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Problem Action Result Resume OR

Problem Action Result Resume OR

Problem Action Result Resume

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We know that you want to tell your own story in a memorable fashion. So how do you describe your professional experiences in a way that captures the attention of recruiters and hiring managers?

Problem

What kind of material is right for PARs? First, use specific examples of key accomplishments and other stories based on your elevator pitch and résumé bullets. Many behavioral questions target how you manage problems, stressful situations, changing or unanticipated environments (in essence, bad things), so be ready to deal with them. In general, think of relevant stories that show you in action—where you were effective, creative and resilient, rose to the occasion or saved the day.

PARs, as described in Part 1 of this post, are stories that describe Problems, Actions, and Results you’ve delivered for your employers. These concrete examples of how you solved problems at a prior job are compelling testimonials of your abilities. They make a memorable, positive impression on interviewers that can give you an edge in landing a job. (Source: www.ivyexec.com)

Action

—Opportunity: When I was promoted to product manager for the XYZ line, it was making money but wasn’t growing. It was considered mature—a “cash cow.” But I believed there was still growth potential, and set out to find it. Actions: First, I traveled to 10 different markets, five outside the U.S. (ever been to Singapore in August?); met with our regional sales managers, distributors and retailers. Wore out a pair of shoes walking the aisles of dozens of stores that sold our products, to get input directly from sales clerks and customers. I came back with a lot of information— why people like the XYZ products, how they use them, why they like our competitors’ products. Then I created a task force with people from R&D, strategy, and marketing; got them jazzed about the possibilities. After poring over the market intelligence and brainstorming for weeks, we selected 10 ideas to pursue. Eventually, we got funding to develop a new product model with extra bells and whistles that didn’t cost much to produce, but that customers wanted enough to pay a premium. Results: In our first year we sold $12 million of the enhanced product without cannibalizing legacy revenues. We now project that the XYZ line will grow 15% next year, with profit margins improving.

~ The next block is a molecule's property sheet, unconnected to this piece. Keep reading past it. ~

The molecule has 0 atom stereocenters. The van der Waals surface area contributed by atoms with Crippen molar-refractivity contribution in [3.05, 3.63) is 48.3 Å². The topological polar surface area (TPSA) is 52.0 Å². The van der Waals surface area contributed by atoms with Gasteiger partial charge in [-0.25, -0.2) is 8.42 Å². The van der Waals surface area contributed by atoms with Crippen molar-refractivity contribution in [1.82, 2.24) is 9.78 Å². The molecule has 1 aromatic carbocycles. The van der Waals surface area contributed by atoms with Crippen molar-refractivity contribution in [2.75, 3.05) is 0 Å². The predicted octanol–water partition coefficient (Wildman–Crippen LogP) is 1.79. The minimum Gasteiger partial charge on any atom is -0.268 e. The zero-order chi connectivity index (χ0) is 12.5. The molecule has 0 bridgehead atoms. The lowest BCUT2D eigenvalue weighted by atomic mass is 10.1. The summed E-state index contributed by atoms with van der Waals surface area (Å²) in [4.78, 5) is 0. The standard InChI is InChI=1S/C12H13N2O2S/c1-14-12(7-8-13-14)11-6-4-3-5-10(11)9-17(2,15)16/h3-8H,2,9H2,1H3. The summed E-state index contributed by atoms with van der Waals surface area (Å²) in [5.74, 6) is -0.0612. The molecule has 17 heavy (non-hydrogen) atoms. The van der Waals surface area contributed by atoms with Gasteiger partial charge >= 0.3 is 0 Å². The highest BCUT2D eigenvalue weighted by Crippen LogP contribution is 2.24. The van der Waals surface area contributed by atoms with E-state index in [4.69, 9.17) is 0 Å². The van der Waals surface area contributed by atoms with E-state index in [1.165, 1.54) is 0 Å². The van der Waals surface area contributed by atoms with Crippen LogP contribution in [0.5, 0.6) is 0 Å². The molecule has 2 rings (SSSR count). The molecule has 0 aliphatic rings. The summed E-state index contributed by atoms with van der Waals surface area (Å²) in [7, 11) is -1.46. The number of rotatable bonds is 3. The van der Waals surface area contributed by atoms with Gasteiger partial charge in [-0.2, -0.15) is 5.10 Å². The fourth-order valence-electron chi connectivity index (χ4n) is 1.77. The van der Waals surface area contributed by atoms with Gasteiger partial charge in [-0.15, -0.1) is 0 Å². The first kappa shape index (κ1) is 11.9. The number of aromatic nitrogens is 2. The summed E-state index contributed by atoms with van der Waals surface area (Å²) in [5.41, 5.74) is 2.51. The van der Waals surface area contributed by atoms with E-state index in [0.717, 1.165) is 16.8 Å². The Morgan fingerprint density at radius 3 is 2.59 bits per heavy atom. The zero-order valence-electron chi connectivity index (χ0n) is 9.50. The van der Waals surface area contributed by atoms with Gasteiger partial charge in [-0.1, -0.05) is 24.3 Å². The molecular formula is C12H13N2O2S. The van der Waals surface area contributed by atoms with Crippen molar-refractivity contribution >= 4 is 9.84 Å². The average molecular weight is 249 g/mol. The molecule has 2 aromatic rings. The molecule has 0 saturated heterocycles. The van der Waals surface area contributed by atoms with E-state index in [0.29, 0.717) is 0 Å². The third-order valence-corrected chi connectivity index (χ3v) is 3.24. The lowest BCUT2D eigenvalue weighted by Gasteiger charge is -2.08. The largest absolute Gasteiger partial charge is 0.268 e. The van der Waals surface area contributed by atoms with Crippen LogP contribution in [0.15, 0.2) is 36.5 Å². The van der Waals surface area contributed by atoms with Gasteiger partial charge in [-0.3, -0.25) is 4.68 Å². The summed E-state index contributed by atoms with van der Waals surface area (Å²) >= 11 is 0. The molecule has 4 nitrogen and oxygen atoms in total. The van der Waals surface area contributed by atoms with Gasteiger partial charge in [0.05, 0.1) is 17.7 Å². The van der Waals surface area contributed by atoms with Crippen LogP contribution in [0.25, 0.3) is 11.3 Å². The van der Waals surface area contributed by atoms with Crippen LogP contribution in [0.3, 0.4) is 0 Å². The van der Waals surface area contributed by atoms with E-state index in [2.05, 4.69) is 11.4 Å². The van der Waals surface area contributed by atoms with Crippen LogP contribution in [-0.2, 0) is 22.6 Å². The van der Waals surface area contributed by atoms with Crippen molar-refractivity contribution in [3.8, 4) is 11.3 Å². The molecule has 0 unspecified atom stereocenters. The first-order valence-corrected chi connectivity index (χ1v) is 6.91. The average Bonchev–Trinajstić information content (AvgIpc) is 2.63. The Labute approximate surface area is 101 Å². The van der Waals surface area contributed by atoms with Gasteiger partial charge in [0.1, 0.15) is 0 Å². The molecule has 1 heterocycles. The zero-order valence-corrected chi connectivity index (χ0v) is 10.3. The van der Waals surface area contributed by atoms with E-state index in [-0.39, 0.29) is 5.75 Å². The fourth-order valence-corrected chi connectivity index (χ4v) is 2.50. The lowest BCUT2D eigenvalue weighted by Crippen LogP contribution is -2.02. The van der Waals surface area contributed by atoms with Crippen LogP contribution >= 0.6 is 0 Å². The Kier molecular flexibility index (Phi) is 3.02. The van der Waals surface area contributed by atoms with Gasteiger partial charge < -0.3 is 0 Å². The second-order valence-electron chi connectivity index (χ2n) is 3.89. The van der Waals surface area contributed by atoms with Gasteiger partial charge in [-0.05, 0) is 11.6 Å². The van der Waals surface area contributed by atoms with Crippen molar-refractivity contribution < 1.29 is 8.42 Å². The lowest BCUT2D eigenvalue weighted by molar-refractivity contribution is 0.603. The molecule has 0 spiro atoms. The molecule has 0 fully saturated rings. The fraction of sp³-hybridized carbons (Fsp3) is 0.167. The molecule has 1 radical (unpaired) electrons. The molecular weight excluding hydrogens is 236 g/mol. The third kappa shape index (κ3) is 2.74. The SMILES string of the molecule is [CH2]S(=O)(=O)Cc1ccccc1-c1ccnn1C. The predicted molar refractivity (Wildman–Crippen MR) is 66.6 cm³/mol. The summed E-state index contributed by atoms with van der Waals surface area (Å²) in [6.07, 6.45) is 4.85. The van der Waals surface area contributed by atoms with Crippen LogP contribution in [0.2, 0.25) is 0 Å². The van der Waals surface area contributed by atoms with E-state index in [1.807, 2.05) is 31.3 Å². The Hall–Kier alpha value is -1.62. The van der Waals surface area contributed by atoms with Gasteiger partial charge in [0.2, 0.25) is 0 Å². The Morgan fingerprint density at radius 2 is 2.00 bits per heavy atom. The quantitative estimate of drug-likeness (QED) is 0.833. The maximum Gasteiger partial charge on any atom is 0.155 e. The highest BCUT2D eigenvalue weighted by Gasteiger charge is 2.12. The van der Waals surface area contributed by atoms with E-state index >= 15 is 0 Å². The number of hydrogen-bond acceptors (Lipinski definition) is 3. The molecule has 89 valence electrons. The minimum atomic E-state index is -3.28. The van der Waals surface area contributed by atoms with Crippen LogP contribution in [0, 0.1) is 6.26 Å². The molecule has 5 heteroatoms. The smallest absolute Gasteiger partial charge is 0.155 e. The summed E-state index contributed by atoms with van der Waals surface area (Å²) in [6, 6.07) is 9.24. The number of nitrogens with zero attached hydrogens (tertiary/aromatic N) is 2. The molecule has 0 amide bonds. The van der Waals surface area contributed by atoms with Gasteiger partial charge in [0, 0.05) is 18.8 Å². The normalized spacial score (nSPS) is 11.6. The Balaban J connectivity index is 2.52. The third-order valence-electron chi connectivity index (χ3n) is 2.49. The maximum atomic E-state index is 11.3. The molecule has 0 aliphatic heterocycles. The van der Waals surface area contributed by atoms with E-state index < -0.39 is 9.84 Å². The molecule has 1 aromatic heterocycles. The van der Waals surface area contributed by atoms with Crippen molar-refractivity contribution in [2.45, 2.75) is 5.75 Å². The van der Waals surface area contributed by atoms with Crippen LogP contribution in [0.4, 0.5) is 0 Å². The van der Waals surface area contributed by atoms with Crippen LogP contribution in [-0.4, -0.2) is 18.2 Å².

What kind of material is right for PARs? First, use specific examples of key accomplishments and other stories based on your elevator pitch and résumé bullets. Many behavioral questions target how you manage problems, stressful situations, changing or unanticipated environments (in essence, bad things), so be ready to deal with them. In general, think of relevant stories that show you in action—where you were effective, creative and resilient, rose to the occasion or saved the day. (Source: www.ivyexec.com)

 

 

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